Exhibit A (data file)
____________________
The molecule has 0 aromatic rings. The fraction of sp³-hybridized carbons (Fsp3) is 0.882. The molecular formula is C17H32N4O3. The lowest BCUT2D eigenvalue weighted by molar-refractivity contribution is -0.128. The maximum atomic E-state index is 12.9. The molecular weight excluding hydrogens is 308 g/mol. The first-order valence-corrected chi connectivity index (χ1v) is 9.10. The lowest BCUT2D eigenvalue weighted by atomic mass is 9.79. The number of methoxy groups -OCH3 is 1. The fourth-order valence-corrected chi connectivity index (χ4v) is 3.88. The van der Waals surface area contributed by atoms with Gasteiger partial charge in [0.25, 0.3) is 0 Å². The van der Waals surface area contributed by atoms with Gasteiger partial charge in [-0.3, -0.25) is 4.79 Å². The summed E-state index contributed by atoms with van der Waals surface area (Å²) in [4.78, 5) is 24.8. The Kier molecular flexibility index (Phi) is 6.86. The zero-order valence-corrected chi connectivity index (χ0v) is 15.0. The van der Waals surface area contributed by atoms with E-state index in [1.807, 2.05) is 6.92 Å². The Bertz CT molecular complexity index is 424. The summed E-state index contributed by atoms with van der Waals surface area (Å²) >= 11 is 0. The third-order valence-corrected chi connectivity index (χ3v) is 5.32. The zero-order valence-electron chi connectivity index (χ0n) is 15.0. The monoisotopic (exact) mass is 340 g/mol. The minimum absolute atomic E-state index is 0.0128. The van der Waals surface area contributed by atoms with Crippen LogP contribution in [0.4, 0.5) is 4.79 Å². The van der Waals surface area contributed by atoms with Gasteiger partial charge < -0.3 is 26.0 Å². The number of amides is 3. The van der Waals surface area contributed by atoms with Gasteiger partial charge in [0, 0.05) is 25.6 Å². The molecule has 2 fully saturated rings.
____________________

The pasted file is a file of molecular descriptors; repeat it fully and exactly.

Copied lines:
The molecule has 0 aromatic rings. The fraction of sp³-hybridized carbons (Fsp3) is 0.882. The molecular formula is C17H32N4O3. The lowest BCUT2D eigenvalue weighted by molar-refractivity contribution is -0.128. The maximum atomic E-state index is 12.9. The molecular weight excluding hydrogens is 308 g/mol. The first-order valence-corrected chi connectivity index (χ1v) is 9.10. The lowest BCUT2D eigenvalue weighted by atomic mass is 9.79. The number of methoxy groups -OCH3 is 1. The fourth-order valence-corrected chi connectivity index (χ4v) is 3.88. The van der Waals surface area contributed by atoms with Gasteiger partial charge in [0.25, 0.3) is 0 Å². The van der Waals surface area contributed by atoms with Gasteiger partial charge in [-0.3, -0.25) is 4.79 Å². The summed E-state index contributed by atoms with van der Waals surface area (Å²) in [4.78, 5) is 24.8. The Kier molecular flexibility index (Phi) is 6.86. The zero-order valence-corrected chi connectivity index (χ0v) is 15.0. The van der Waals surface area contributed by atoms with E-state index in [1.807, 2.05) is 6.92 Å². The Bertz CT molecular complexity index is 424. The summed E-state index contributed by atoms with van der Waals surface area (Å²) >= 11 is 0. The third-order valence-corrected chi connectivity index (χ3v) is 5.32. The zero-order valence-electron chi connectivity index (χ0n) is 15.0. The monoisotopic (exact) mass is 340 g/mol. The minimum absolute atomic E-state index is 0.0128. The van der Waals surface area contributed by atoms with Crippen LogP contribution in [0.4, 0.5) is 4.79 Å². The van der Waals surface area contributed by atoms with Gasteiger partial charge < -0.3 is 26.0 Å². The number of amides is 3. The van der Waals surface area contributed by atoms with Gasteiger partial charge in [0, 0.05) is 25.6 Å². The molecule has 2 fully saturated rings.